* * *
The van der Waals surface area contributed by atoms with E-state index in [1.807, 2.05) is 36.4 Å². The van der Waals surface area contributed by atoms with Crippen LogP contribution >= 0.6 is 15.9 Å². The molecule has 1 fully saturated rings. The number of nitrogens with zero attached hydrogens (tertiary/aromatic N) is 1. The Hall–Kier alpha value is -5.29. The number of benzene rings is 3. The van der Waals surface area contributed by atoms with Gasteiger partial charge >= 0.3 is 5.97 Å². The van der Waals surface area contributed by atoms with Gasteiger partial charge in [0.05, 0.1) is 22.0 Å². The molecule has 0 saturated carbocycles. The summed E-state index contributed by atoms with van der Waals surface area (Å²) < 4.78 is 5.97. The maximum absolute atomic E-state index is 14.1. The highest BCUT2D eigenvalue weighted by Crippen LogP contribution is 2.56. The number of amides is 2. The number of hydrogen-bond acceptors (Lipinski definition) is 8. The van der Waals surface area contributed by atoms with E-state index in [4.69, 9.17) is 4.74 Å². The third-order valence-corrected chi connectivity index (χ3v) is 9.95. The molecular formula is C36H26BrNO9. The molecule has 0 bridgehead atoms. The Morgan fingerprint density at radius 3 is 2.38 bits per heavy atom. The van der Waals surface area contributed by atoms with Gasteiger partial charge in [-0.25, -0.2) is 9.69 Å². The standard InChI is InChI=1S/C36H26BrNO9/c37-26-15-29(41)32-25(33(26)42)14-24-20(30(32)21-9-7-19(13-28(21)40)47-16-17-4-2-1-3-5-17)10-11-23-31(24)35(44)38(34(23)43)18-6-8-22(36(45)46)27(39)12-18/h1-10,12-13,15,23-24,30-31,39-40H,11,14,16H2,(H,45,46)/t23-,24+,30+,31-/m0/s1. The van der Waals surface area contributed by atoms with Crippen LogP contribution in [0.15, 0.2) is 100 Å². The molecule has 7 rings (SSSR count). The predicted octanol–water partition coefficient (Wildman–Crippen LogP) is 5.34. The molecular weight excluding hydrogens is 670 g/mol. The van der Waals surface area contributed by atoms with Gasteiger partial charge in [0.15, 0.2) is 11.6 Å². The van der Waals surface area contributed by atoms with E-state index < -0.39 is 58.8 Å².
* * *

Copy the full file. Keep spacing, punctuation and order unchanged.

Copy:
The van der Waals surface area contributed by atoms with E-state index in [1.807, 2.05) is 36.4 Å². The van der Waals surface area contributed by atoms with Crippen LogP contribution >= 0.6 is 15.9 Å². The molecule has 1 fully saturated rings. The number of nitrogens with zero attached hydrogens (tertiary/aromatic N) is 1. The Hall–Kier alpha value is -5.29. The number of benzene rings is 3. The van der Waals surface area contributed by atoms with Gasteiger partial charge >= 0.3 is 5.97 Å². The van der Waals surface area contributed by atoms with Gasteiger partial charge in [0.05, 0.1) is 22.0 Å². The molecule has 0 saturated carbocycles. The summed E-state index contributed by atoms with van der Waals surface area (Å²) < 4.78 is 5.97. The maximum absolute atomic E-state index is 14.1. The highest BCUT2D eigenvalue weighted by Crippen LogP contribution is 2.56. The number of amides is 2. The number of hydrogen-bond acceptors (Lipinski definition) is 8. The van der Waals surface area contributed by atoms with E-state index in [4.69, 9.17) is 4.74 Å². The third-order valence-corrected chi connectivity index (χ3v) is 9.95. The molecular formula is C36H26BrNO9. The molecule has 0 bridgehead atoms. The Morgan fingerprint density at radius 3 is 2.38 bits per heavy atom. The van der Waals surface area contributed by atoms with Gasteiger partial charge in [-0.25, -0.2) is 9.69 Å². The standard InChI is InChI=1S/C36H26BrNO9/c37-26-15-29(41)32-25(33(26)42)14-24-20(30(32)21-9-7-19(13-28(21)40)47-16-17-4-2-1-3-5-17)10-11-23-31(24)35(44)38(34(23)43)18-6-8-22(36(45)46)27(39)12-18/h1-10,12-13,15,23-24,30-31,39-40H,11,14,16H2,(H,45,46)/t23-,24+,30+,31-/m0/s1. The van der Waals surface area contributed by atoms with Crippen LogP contribution in [0.15, 0.2) is 100 Å². The molecule has 7 rings (SSSR count). The predicted octanol–water partition coefficient (Wildman–Crippen LogP) is 5.34. The molecular weight excluding hydrogens is 670 g/mol. The van der Waals surface area contributed by atoms with Gasteiger partial charge in [0.15, 0.2) is 11.6 Å². The van der Waals surface area contributed by atoms with E-state index < -0.39 is 58.8 Å².